Position a Label in the fifth column of the first row and add 10 pixels of padding to its left and right

label4.grid( row = 1, column = 5, padx = 10 )

Position a Label in the sixth column of the first row and add 10 pixels of padding to its left and right

label5.grid( row = 1, column = 6, padx = 10 )

Position a Label in the seventh column of the first row then add 10 pixels of padding to the left side of the Label and 20 pixels of padding to the right side of the Label

label6.grid( row = 1, column = 7, padx = ( 10, 20 ) )

Next, position a Button in the second column of the second row and have it span across four columns

getBtn.grid( row = 2, column = 2, columnspan = 4 )

Now, position a Button in the sixth column of the second row, and have it span across two columns

resBtn.grid( row = 2, column = 6, columnspan = 2 )

Save the file then execute the program – to see the window appear containing all the necessary widgets now arranged in your grid layout design

The window size is automatically adjusted to suit the grid contents and the Button widgets are automatically centered in the spanned column width.

Additional padding to the right of the Label in the final column of the first row extends the window width to simply create a small right-hand margin area.

The Buttons will expand to fit static text that will appear on each Button face – specified in the next stage.

Assigning static properties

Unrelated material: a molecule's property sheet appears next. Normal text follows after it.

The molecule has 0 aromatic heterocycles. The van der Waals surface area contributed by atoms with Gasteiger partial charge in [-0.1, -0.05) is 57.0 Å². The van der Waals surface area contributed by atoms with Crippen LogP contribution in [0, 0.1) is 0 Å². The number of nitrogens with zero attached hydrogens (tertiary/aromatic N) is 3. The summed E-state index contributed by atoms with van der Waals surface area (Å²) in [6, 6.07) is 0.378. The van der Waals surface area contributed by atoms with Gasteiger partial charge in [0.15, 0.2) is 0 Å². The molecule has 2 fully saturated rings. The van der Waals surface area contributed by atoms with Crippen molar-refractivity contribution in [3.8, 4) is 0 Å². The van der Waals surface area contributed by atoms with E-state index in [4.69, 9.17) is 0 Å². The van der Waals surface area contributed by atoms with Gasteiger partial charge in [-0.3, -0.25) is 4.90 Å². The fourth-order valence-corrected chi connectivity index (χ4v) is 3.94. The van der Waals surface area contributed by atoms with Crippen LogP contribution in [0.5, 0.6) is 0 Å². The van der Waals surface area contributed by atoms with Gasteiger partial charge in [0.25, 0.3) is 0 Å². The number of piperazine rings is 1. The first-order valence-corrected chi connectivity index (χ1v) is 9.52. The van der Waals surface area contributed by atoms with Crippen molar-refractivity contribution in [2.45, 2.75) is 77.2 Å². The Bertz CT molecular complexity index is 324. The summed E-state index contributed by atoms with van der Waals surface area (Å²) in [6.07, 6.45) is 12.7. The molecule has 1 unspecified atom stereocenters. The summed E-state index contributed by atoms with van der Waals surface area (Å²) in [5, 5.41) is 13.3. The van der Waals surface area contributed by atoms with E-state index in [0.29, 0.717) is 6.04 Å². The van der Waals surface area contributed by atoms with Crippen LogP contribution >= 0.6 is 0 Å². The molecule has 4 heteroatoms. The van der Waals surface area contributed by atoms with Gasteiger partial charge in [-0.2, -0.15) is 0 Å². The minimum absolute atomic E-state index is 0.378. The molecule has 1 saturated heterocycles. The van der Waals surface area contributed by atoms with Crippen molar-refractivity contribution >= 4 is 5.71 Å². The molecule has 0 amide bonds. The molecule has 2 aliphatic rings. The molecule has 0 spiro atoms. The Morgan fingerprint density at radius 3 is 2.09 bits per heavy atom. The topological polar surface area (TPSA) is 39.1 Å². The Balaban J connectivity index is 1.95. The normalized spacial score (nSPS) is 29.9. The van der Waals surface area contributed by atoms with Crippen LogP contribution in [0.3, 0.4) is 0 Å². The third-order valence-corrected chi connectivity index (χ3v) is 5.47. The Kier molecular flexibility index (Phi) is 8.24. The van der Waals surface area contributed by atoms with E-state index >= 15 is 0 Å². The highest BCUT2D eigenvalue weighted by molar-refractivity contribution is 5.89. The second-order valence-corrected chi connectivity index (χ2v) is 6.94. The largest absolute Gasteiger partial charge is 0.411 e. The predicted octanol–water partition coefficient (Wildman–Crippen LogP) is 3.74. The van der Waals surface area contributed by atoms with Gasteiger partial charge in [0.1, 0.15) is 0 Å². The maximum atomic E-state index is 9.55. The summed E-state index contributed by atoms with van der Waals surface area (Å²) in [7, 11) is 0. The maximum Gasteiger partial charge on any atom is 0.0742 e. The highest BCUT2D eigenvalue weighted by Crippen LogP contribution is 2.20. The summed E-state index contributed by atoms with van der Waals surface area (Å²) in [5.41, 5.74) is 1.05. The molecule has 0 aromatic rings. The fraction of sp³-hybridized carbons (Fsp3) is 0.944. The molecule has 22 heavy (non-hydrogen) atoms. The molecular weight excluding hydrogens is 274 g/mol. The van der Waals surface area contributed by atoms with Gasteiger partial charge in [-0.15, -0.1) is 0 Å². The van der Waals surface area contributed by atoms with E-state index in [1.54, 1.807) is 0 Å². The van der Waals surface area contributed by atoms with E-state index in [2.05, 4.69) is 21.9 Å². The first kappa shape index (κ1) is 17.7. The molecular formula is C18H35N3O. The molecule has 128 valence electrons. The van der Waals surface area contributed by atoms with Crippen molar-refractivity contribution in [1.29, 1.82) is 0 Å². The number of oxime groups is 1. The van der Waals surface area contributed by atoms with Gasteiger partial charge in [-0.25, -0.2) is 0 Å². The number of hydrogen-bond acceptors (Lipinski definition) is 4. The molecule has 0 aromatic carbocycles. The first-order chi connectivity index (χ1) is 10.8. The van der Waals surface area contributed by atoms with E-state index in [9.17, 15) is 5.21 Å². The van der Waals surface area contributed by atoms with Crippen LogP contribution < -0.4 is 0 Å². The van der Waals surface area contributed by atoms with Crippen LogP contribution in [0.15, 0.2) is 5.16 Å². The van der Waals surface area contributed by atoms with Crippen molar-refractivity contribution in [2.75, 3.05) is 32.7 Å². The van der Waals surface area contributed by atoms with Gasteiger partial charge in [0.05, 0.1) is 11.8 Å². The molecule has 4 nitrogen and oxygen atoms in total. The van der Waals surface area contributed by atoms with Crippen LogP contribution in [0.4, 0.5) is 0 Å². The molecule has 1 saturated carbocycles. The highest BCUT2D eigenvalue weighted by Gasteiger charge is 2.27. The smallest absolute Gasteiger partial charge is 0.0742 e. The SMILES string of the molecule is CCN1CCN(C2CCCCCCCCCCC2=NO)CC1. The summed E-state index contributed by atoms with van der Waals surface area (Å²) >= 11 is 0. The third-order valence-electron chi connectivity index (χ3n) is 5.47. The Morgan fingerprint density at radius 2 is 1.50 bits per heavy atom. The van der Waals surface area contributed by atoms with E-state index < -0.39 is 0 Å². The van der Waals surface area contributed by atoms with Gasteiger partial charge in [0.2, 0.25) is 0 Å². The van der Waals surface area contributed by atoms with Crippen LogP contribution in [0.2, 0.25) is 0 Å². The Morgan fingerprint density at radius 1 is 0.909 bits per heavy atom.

Having arranged all the necessary widgets in a grid layout, on the previous page, you can now assign static values to the widgets. These values will not change during execution of the program.

Modify the program on the previous page by inserting a new section just before the final loop statement, which begins with a statement specifying a window title

# Static Properties:

window.title( ‘Lotto Number Picker’ )

lotto(static).py

Next, add a statement to prevent the user resizing the window along both the X axis and the Y axis – this will disable the window’s “resize” button

window.resizable( 0, 0 )

Now, add a statement to specify text to appear on the face of the first Button widget

getBtn.configure( text = ‘Get My Lucky Numbers’ )

Then, add a statement to specify text to appear on the face of the second Button widget

resBtn.configure( text = ‘Reset’ )

Save the file then execute the program – to see the window now has a title, its resize button is disabled, and the buttons have now been resized to suit their text

The widget’s configure() method allows properties to be subsequently added or modified after they have been created.

Initializing dynamic properties

Having specified values for static properties, on the facing page, initial values can now be specified for those properties whose values will change dynamically during execution of the program.